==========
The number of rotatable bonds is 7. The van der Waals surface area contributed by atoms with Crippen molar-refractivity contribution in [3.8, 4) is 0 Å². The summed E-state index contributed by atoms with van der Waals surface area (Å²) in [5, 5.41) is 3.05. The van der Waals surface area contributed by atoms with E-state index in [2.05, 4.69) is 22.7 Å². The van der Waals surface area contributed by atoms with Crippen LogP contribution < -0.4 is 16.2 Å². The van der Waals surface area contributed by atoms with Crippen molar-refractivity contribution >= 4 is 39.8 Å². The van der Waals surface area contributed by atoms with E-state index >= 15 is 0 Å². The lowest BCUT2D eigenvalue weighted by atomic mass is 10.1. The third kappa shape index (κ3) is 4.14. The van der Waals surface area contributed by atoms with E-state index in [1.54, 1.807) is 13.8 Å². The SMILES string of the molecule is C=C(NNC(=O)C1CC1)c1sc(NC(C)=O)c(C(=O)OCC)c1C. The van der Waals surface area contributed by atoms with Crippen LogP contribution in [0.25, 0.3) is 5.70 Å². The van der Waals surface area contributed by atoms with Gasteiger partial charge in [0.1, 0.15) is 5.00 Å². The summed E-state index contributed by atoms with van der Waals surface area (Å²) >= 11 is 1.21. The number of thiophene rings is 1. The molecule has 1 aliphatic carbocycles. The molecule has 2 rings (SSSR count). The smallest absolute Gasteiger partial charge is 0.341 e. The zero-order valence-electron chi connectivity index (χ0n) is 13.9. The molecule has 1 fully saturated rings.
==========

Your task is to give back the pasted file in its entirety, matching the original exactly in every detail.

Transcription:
The number of rotatable bonds is 7. The van der Waals surface area contributed by atoms with Crippen molar-refractivity contribution in [3.8, 4) is 0 Å². The summed E-state index contributed by atoms with van der Waals surface area (Å²) in [5, 5.41) is 3.05. The van der Waals surface area contributed by atoms with E-state index in [2.05, 4.69) is 22.7 Å². The van der Waals surface area contributed by atoms with Crippen LogP contribution < -0.4 is 16.2 Å². The van der Waals surface area contributed by atoms with Crippen molar-refractivity contribution >= 4 is 39.8 Å². The van der Waals surface area contributed by atoms with E-state index >= 15 is 0 Å². The lowest BCUT2D eigenvalue weighted by atomic mass is 10.1. The third kappa shape index (κ3) is 4.14. The van der Waals surface area contributed by atoms with E-state index in [1.54, 1.807) is 13.8 Å². The SMILES string of the molecule is C=C(NNC(=O)C1CC1)c1sc(NC(C)=O)c(C(=O)OCC)c1C. The van der Waals surface area contributed by atoms with Crippen LogP contribution in [0.25, 0.3) is 5.70 Å². The van der Waals surface area contributed by atoms with Gasteiger partial charge in [0.1, 0.15) is 5.00 Å². The summed E-state index contributed by atoms with van der Waals surface area (Å²) >= 11 is 1.21. The number of thiophene rings is 1. The molecule has 1 aliphatic carbocycles. The molecule has 2 rings (SSSR count). The smallest absolute Gasteiger partial charge is 0.341 e. The zero-order valence-electron chi connectivity index (χ0n) is 13.9. The molecule has 1 fully saturated rings.